"The groundwork of all happiness is health." - Leigh Hunt

Overnight stays within the emergency room increase the chance of death for older patients

November 15, 2023 – Older individuals who wait overnight within the emergency room resulting from a hospital bed shortage are at higher risk of dying or developing recent health problems during their stay, in keeping with a significant recent study.

The Results by French researchers were published within the journal this month JAMA Internal Medicine. The evaluation included 1,598 people ages 75 and older who visited emergency rooms and stayed overnight while waiting to be admitted to a hospital. The average age of the study participants was 86 years. Researchers compared the outcomes of two groups: those that stayed within the emergency room from midnight to eight a.m. and those that were hospitalized before midnight.

Co-author Yonathan Freund, MD, PhD, called the study period in December 2022 a “special time” as Europe, just like the United States, was experiencing a triple pandemic of influenza, COVID-19 and respiratory syncytial virus (RSV). This emerges from a podcast interview that was published along with the study results.

“We had a huge increase in elderly patients who needed hospital beds, and of course there weren't enough,” said Freund, a practicing doctor in Paris and professor at France's Sorbonne University.

The evaluation found that folks who stayed overnight within the emergency room died during their hospital stay at a 40% higher rate than people admitted to a room before midnight. The mortality rate for individuals who stayed overnight within the emergency room was 15.7%, in comparison with 11.1% for individuals who got a room before midnight.

The increased mortality rate during hospital stays after an overnight stay within the emergency room was particularly higher in individuals who weren’t fully independent, meaning they needed help with on a regular basis activities.

People who spent the night within the emergency room were also more prone to produce other health problems during their hospital stay than those admitted before midnight. Overnight stays within the emergency room were related to a 24% increased risk of latest health problems. The recent problems the researchers searched for included falls, infections, bleeding, heart attacks, strokes, pressure sores and blood clots.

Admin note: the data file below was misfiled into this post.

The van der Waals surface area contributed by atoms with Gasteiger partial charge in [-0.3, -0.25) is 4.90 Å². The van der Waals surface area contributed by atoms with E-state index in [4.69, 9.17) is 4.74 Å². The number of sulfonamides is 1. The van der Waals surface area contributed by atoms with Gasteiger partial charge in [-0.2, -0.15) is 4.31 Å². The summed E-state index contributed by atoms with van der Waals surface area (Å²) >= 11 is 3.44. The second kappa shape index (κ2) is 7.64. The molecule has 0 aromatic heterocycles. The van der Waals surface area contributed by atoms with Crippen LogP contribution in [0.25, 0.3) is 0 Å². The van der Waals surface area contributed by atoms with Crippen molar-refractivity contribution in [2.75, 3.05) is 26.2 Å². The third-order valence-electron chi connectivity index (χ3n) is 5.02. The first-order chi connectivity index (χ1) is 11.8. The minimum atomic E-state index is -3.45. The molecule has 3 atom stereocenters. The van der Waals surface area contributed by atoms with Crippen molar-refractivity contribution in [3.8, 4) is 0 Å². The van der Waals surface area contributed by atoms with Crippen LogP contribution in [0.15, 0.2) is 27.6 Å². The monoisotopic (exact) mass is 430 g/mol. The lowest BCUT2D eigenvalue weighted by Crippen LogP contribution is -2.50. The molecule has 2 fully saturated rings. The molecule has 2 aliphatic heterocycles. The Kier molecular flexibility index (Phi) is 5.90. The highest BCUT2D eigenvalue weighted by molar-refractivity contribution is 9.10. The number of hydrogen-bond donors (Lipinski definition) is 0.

People who didn't get an overnight room within the hospital and as an alternative stayed within the emergency room were more prone to stay within the hospital longer than individuals who were admitted before 12 p.m.

Before the COVID-19 pandemic, 90% of U.S. emergency rooms often reported overcrowding, and wait times averaged greater than 2.5 hours in 2022, a study found comment published parallel to the study.

The recent findings suggest several options for emergency departments and hospitals to make improvements, wrote commentary authors Timothy S. Anderson, MD, MAS, of the University of Pittsburgh, and Shoshana J. Herzig, MD, MPH, of Harvard Medical School .

They suggested creating recent departments in emergency departments which are less stressful and looking out at staffing to observe people waiting in emergency departments who’re considered stable but are only awaiting hospitalization. A 3rd area to think about is hospital staffing changes that might improve discharge flow and thereby reduce bed shortages. Another option that might change the “flow” of patients is using “discharge lounges” to unencumber space, they said.